By Jorge L. Ortiz, USA TODAY Sports for KSDK Sports
(KSDK Sports) --In the news media's position-by-position breakdowns looking ahead to the National League Championship Series, the Los Angeles Dodgers held a huge advantage at shortstop.
Not only had Hanley Ramirez re-established his credentials as a three-time All-Star with a standout season, but he was coming off a huge Division Series in which he batted .500.
The St. Louis Cardinals countered with .217-hitting Pete Kozma, who was their starter only because Rafael Furcal had to sit out the season following Tommy John elbow surgery.
Of course, those analyses were done before Ramirez took a Game 1 fastball to the ribs, resulting in a hairline fracture that has severely limited him for the rest of the series and might keep him out of Game 5.
They were also written before Kozma's crucial fielding plays in the Cardinals' 4-2 victory Tuesday, which gave them a 3-1 lead in the NLCS.
Kozma, who played just four innings after coming in as a defensive replacement in the sixth, was a major factor in St. Louis keeping the Dodgers off the board after they trimmed a 3-0 deficit to one run in the fourth.
With one out and a runner on first in the sixth, Kozma backhanded Juan Uribe's hot grounder in the hole and fed second baseman Matt Carpenter for an inning-ending double play that stunted the Dodgers' attempt to tie the 3-2 game.
"I joked with him right before that during a mound visit, 'Hey, this ball's coming to you,''' said Daniel Descalso, who had started at shortstop to give St. Louis more offensive punch but moved to third to open the sixth.
"When you come into a game defensively, the ball seems to find you. He said, 'I'll be ready,' and he was. That was a great double play.''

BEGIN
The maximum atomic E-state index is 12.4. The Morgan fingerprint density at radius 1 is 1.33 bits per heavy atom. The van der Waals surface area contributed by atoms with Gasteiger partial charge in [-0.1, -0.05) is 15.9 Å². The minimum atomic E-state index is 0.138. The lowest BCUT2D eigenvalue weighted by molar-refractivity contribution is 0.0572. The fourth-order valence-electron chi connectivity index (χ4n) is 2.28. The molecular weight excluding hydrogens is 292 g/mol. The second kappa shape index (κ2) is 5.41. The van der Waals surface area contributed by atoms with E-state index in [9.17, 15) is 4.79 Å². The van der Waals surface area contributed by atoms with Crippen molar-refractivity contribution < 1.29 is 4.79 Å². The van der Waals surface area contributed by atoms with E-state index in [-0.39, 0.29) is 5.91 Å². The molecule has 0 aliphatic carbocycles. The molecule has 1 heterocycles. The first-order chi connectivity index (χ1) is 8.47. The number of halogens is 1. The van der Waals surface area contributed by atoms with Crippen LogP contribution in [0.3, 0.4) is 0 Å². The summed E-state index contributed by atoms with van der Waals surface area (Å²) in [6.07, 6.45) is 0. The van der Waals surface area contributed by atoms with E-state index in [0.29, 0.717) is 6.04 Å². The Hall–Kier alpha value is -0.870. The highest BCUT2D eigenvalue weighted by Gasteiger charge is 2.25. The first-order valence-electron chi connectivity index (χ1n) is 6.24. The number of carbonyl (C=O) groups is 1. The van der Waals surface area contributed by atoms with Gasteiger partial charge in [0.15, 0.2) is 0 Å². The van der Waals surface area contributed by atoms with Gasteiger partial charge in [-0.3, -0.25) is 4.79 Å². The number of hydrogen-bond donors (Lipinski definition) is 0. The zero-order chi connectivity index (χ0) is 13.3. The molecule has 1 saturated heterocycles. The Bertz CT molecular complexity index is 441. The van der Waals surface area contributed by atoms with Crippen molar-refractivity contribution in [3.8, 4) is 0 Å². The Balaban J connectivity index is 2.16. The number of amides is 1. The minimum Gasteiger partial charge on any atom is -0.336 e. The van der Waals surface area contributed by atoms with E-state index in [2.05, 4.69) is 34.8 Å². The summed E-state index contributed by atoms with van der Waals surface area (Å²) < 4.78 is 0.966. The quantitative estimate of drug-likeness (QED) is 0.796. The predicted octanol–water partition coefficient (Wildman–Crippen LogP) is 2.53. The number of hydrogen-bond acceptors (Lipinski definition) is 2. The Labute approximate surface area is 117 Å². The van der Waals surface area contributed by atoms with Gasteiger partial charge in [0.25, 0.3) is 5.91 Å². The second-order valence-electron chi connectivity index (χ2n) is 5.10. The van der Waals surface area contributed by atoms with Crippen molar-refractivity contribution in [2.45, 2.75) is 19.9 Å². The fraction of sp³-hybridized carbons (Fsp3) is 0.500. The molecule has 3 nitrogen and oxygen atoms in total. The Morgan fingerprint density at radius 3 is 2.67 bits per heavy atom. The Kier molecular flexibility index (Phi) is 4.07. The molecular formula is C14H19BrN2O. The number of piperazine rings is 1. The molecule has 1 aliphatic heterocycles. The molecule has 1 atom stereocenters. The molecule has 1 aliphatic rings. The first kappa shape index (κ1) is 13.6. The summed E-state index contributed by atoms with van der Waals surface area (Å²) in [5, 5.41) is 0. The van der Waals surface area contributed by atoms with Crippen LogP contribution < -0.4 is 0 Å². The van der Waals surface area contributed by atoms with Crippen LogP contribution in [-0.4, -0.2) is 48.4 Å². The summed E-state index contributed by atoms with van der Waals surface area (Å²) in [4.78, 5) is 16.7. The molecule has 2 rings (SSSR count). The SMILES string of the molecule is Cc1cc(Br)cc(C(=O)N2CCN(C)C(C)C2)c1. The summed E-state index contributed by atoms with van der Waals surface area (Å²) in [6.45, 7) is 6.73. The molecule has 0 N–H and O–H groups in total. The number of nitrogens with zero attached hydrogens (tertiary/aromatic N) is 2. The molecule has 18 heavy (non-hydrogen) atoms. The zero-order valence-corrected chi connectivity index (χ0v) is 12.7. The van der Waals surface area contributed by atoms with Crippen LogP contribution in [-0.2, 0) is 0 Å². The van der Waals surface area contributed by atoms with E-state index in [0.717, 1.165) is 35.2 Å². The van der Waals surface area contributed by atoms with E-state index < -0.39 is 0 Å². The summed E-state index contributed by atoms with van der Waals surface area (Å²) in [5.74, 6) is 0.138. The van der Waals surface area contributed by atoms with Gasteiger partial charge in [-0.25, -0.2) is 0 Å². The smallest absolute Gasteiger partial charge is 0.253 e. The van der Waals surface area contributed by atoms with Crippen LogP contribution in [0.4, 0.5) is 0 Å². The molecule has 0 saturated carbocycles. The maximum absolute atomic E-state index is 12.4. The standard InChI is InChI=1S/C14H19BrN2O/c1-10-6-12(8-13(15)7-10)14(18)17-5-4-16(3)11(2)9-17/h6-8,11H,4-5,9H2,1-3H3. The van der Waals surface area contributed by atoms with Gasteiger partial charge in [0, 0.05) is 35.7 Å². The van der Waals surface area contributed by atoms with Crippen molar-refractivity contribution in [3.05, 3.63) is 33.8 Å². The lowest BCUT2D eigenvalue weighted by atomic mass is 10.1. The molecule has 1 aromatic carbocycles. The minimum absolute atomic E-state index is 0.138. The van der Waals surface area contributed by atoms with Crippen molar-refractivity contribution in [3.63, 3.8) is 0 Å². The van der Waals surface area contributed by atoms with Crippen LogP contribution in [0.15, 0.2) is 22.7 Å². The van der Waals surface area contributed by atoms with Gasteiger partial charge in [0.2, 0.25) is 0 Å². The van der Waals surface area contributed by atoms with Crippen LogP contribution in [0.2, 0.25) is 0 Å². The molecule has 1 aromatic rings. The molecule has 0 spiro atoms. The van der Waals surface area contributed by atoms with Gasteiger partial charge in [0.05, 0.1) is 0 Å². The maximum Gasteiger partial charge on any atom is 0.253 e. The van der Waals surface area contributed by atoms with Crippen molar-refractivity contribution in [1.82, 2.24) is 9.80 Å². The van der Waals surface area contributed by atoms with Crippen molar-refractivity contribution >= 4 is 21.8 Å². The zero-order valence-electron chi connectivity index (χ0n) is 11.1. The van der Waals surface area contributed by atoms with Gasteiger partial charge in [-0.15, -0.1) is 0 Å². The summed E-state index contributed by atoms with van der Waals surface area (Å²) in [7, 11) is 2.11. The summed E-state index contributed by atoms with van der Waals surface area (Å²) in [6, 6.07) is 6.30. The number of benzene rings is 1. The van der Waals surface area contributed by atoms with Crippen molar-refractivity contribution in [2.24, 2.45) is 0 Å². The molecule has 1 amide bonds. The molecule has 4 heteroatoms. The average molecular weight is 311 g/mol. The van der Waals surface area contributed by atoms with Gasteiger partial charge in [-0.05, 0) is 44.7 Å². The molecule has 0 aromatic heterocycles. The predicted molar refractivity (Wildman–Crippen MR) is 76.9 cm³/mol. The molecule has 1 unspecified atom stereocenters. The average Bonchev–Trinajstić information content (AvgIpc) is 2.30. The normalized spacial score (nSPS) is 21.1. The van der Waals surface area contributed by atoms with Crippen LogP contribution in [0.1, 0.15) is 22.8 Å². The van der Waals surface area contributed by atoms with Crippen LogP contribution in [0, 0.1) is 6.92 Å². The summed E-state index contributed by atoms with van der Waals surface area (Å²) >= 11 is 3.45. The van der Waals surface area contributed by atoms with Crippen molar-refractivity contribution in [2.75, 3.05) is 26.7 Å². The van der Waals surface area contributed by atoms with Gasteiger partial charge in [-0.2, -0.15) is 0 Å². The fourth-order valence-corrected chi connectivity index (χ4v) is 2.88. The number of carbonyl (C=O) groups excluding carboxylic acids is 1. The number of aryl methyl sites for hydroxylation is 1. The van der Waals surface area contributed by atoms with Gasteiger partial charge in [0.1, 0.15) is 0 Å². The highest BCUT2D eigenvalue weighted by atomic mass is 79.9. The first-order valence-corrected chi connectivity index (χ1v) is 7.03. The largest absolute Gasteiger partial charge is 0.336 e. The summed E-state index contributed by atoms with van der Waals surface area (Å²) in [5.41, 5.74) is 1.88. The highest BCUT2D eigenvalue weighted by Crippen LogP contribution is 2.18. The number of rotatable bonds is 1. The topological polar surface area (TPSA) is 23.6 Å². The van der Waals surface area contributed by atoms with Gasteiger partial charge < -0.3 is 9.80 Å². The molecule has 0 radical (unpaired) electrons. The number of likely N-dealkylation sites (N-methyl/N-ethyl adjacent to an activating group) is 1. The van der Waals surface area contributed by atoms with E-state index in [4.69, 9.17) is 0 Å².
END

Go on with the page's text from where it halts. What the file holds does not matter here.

Even more memorable was a play the next inning that quelled another L.A. threat. Nick Punto drilled a one-out double as the Dodgers sought to cut into a Cardinals' lead that had grown to 4-2 on pinch-hitter Shane Robinson's stunning solo homer in the top half.
With leadoff hitter Carl Crawford at the plate, Kozma spotted Punto too far off second and snuck in behind him, and rookie reliever Carlos Martinez whirled and put the ball on the money for a rally-killing pickoff.
"That was unbelievable," manager Mike Matheny said. "That's instigated by Kozma, so great heads-up play by him. Then it has to be natural instincts and athleticism by Carlos Martinez, and I don't know many guys that pull that off."
Kozma, who is 0-for-9 at the plate in the series, made yet another impressive contribution when he gracefully handled a tough hop on pinch-hitter Michael Young's smash right at him.
That helped Martinez put up a zero in the eighth as Cardinals relievers extended their streak of scoreless innings in the NLCS to 14.
Kozma, the 18th overall pick in the 2007 draft, failed to stick as a starter before this year because his bat lagged considerably behind his fielding skills.
He has polished those by working with third-base coach Jose Oquendo, a former Cardinals shortstop, and got some tips when he, Descalso and Carpenter went to dinner during spring training with Hall of Famer Ozzie Smith.
The sure-handed Kozma would not reveal the tricks he learned from the Wizard of Oz, nor is he about to attempt one of Smith's famous backward flips, but he clearly has a perspective on what he brings to the team's cause.
"There are two sides to the game. You can win on either side," said Kozma, 25. "We won on the defensive side today, not just me, but everybody. The pitching was fantastic today."
DODGERS: Backs against the wall
On the opposite side, the offensive-minded Ramirez could hardly swing a bat without wincing in pain.
With the Dodgers desperate to instill some life into their moribund attack, which has produced a total of seven runs in the series, they started Ramirez the last two nights, and he did deliver two singles and an RBI in Monday's 3-0 win.
But the pain has been getting worse, and Ramirez struck out all three times up before leaving after six innings Tuesday. He was due to get treatment in hopes of being available for Wednesday's game at 1 p.m. PT.
"I couldn't handle the pain any longer. And they told me that by leaving the game early, I would be able to play tomorrow," Ramirez said.
"I've been trying my best to be in the lineup and help the team win. And I'm going to keep doing it. Tomorrow I'm going to come back and expect to see my name in the lineup and say that I can go, but it's going to be hard."